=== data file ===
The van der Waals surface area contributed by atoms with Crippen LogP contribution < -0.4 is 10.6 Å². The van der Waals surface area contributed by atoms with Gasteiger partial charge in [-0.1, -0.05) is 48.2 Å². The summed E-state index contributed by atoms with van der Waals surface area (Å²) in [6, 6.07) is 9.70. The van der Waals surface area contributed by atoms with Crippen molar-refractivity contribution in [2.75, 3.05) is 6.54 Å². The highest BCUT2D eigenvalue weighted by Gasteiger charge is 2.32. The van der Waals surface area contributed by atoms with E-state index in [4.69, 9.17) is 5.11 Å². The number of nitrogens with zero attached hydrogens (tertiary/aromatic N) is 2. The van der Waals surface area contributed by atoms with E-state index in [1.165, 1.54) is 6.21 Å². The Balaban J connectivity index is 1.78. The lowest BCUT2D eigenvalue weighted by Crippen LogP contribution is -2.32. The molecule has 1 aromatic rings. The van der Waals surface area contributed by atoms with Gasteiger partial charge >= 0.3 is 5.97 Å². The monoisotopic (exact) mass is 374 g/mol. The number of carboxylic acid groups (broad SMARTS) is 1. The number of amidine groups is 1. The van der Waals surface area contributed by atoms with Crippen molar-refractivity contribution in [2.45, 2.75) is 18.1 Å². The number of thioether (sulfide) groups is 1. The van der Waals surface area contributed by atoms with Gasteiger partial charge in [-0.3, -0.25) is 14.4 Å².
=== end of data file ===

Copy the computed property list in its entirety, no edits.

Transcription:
The van der Waals surface area contributed by atoms with Crippen LogP contribution < -0.4 is 10.6 Å². The van der Waals surface area contributed by atoms with Gasteiger partial charge in [-0.1, -0.05) is 48.2 Å². The summed E-state index contributed by atoms with van der Waals surface area (Å²) in [6, 6.07) is 9.70. The van der Waals surface area contributed by atoms with Crippen molar-refractivity contribution in [2.75, 3.05) is 6.54 Å². The highest BCUT2D eigenvalue weighted by Gasteiger charge is 2.32. The van der Waals surface area contributed by atoms with E-state index in [4.69, 9.17) is 5.11 Å². The number of nitrogens with zero attached hydrogens (tertiary/aromatic N) is 2. The van der Waals surface area contributed by atoms with E-state index in [1.165, 1.54) is 6.21 Å². The Balaban J connectivity index is 1.78. The lowest BCUT2D eigenvalue weighted by Crippen LogP contribution is -2.32. The molecule has 1 aromatic rings. The van der Waals surface area contributed by atoms with Gasteiger partial charge >= 0.3 is 5.97 Å². The monoisotopic (exact) mass is 374 g/mol. The number of carboxylic acid groups (broad SMARTS) is 1. The number of amidine groups is 1. The van der Waals surface area contributed by atoms with Crippen molar-refractivity contribution in [2.45, 2.75) is 18.1 Å². The number of thioether (sulfide) groups is 1. The van der Waals surface area contributed by atoms with Gasteiger partial charge in [-0.3, -0.25) is 14.4 Å².